• Confronted
  • Counseled
  • Discussed
  • Directed
  • Encouraged
  • Focused
  • Identified
  • Recommended
  • Referred
  • Reflected
  • Summarized
  • Supported
  • Urged

Using these strong verbs will make sure the action you or others took to resolve the incident is clear and gives you the opportunity to record your observations and any statements made by parties involved. Instead of looking for ways to start a new sentence, having a list of these verbs by your desk will help you get over the hardest part of any police report and get started quicker.

  1. Avoid Run on Sentences

At some point it may become necessary to link multiple ideas together but as a general rule it’s a good idea to limit each sentence to three commas. Doing so helps you create better grammar which ensures easier readability and avoids the possibility of making a mistake in your police report.

  1. Strive for Clarity

Aim to paint the picture of what occurred by being as specific as possible. As a general rule never allow the following words to stand alone without clarifying behavior or statements made in conjunction.

  • Abnormal
  • Abusive
  • Anxious
  • Dangerous
  • Delusional
  • Demanding
  • Disturbed
  • Hysterical
  • Immature
  • Impulsive
  • Irrational
  • Overwhelmed
  • Resistant
  • Suicidal
  • Threatened
  • Troubled
  • Uncooperative
  • Unfit

This list doesn’t denote that you can’t use any of these words but instead requires additional explanation. For example you wouldn’t simply write “Suspect was delusional”. Instead you would write “Suspect was delusional and made several remarks about being followed and having a chip behind his ear”. Giving extra detail and examples of what brought you to this conclusion makes you come across as observant and logical. Simply stating the suspect was delusional may come across as jumping to conclusions.

  1. Keep It Simple

Stick to using simple language when writing contemporaneous notes. Use “since” as opposed to “inasmuch”. By using simple words you allow the reader to quickly gather as much information as possible from your police reports.

  1. Outline Key Facts

Briefly including contradictory facts or evidence observed at the time of the incident is considered highly professional police reporting practice and shows a deeper level of critical thinking and experience that every police officer may not have in their police reports. However, jumping to conclusions, guesses, hunches, and other thought processes not based on facts or evidence do not belong in your police field notes. Statements such as “he was angry and aggressive” won’t stand in court. A statement such as “he displayed aggressive behavior by punching the wall and kicking a chair” will stand in court.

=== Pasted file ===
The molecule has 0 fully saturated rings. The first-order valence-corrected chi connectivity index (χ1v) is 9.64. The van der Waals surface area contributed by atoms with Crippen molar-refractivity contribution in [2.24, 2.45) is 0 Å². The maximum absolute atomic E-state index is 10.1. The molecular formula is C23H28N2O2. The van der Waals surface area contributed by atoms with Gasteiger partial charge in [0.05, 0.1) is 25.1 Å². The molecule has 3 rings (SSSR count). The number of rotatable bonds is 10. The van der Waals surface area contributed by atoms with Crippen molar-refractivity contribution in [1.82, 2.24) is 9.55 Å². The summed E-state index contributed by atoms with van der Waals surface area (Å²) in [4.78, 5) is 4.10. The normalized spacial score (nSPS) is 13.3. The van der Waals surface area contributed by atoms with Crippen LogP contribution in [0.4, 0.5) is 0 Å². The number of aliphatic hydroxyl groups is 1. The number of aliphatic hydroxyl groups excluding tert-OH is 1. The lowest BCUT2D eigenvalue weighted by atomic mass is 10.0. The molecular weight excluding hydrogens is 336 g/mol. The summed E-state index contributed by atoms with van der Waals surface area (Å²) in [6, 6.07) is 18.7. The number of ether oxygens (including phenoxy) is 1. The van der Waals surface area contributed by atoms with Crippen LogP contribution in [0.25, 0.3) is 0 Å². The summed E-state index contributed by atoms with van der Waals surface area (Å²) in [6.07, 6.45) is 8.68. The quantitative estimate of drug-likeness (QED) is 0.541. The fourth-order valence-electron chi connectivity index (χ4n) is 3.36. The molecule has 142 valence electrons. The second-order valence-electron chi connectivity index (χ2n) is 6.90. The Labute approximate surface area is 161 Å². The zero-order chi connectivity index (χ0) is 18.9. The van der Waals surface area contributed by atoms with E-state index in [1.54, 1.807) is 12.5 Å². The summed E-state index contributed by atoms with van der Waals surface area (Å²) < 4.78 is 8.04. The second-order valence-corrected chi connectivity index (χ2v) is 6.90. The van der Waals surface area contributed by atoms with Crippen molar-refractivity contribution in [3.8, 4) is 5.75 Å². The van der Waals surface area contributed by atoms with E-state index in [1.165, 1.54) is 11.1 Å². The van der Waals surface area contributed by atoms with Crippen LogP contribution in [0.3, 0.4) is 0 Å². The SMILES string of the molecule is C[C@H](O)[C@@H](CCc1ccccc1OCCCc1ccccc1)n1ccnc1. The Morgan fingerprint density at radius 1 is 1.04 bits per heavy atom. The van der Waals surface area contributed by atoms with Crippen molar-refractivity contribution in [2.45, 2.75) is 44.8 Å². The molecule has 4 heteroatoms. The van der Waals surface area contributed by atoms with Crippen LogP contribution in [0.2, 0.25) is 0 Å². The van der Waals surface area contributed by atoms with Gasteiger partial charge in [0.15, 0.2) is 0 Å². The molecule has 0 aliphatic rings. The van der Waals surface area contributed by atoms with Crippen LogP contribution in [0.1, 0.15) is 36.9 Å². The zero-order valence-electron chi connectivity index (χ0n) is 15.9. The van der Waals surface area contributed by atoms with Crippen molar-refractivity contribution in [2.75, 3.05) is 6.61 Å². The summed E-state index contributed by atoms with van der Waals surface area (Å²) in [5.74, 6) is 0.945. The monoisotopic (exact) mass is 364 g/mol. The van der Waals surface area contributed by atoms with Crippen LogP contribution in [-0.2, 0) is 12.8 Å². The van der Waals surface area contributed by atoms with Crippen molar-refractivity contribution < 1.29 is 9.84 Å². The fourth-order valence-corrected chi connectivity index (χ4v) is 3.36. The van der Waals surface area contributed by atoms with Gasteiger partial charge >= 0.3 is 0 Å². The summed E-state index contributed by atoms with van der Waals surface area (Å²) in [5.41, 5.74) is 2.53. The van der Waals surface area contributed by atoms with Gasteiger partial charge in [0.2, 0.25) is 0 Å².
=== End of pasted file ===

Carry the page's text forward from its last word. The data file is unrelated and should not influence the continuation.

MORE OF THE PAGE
1. Write in Paragraphs

One of the key elements of writing contemporaneous notes for your police reports is to organize information in groups. Doing so will greatly increase your ability to present information in a way that is clear, concise, and professional. An easy way to organize the information for your field reports is to devote a paragraph to your observations, what each witness told you, actions you performed, and finally the evidence collected. By sticking to this format you make your report more logical, easier to write, read, and understand.

  1. Write in an Active Voice

Writing in a passive voice does not guarantee objectivity and accuracy. When writing your police reports imagine what you would say if you were asked to testify of the incident in court. You wouldn’t say “A knife was seen in the victim’s hand”. Instead you would say “I saw a knife in the victim’s hand”. By writing in an active voice you capture the reader’s attention and further increase the quality of your police reports.

  1. Use Bullets

There’s more than one type of bullet every police officer should have in their arsenal and that’s bullet points. Much of your ability to portray vital information in your contemporaneous notes is retaining the ability to capture the reader’s attention. Short paragraphs, short sentences, and bullet points help maintain the reader’s attention so that vital evidence doesn’t get glazed over. Using bullet points is helpful when trying to portray several pieces of related information from witnesses, multiple observations on one topic, and actions taken to help resolve incidents.

There are many skills required to make writing better contemporaneous notes for police reports easier. Being able to extract key ideas, explain situations clearly to others who weren’t part of the event, and remaining objective as well as professional, are important skills. Following these 10 tips will help you write better police field notes. Doing so means you will write more professional, up to date, and efficient police reports while avoiding wordiness and spending extra time writing and rewriting reports.